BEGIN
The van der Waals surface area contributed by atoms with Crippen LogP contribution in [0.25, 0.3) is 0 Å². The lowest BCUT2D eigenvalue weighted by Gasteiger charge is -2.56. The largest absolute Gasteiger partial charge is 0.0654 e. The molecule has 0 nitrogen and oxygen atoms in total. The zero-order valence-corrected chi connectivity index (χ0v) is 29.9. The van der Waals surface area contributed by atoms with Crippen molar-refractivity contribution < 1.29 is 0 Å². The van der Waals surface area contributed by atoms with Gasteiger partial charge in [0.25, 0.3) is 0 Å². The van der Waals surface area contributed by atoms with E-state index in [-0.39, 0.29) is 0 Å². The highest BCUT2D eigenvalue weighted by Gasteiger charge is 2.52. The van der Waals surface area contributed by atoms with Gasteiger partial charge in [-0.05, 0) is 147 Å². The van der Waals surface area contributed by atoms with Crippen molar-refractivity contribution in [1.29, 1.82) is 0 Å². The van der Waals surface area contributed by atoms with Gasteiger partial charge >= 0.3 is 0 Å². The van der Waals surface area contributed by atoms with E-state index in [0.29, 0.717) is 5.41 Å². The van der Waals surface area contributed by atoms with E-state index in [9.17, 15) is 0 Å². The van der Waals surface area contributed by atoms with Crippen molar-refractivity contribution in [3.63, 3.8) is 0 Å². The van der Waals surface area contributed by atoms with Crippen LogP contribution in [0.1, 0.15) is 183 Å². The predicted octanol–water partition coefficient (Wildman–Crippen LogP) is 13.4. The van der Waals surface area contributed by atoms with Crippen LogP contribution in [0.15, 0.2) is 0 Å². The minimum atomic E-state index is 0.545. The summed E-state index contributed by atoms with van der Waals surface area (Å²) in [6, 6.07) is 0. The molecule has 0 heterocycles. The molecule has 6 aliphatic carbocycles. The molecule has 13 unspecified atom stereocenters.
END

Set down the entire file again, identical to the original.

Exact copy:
The van der Waals surface area contributed by atoms with Crippen LogP contribution in [0.25, 0.3) is 0 Å². The lowest BCUT2D eigenvalue weighted by Gasteiger charge is -2.56. The largest absolute Gasteiger partial charge is 0.0654 e. The molecule has 0 nitrogen and oxygen atoms in total. The zero-order valence-corrected chi connectivity index (χ0v) is 29.9. The van der Waals surface area contributed by atoms with Crippen molar-refractivity contribution < 1.29 is 0 Å². The van der Waals surface area contributed by atoms with Gasteiger partial charge in [0.25, 0.3) is 0 Å². The van der Waals surface area contributed by atoms with E-state index in [-0.39, 0.29) is 0 Å². The highest BCUT2D eigenvalue weighted by Gasteiger charge is 2.52. The van der Waals surface area contributed by atoms with Gasteiger partial charge in [-0.05, 0) is 147 Å². The van der Waals surface area contributed by atoms with Crippen molar-refractivity contribution in [1.29, 1.82) is 0 Å². The van der Waals surface area contributed by atoms with Gasteiger partial charge >= 0.3 is 0 Å². The van der Waals surface area contributed by atoms with E-state index in [0.29, 0.717) is 5.41 Å². The van der Waals surface area contributed by atoms with E-state index in [9.17, 15) is 0 Å². The van der Waals surface area contributed by atoms with Crippen molar-refractivity contribution in [3.63, 3.8) is 0 Å². The van der Waals surface area contributed by atoms with Crippen LogP contribution in [0.1, 0.15) is 183 Å². The predicted octanol–water partition coefficient (Wildman–Crippen LogP) is 13.4. The van der Waals surface area contributed by atoms with Crippen LogP contribution in [0.15, 0.2) is 0 Å². The minimum atomic E-state index is 0.545. The summed E-state index contributed by atoms with van der Waals surface area (Å²) in [6, 6.07) is 0. The molecule has 0 heterocycles. The molecule has 6 aliphatic carbocycles. The molecule has 13 unspecified atom stereocenters.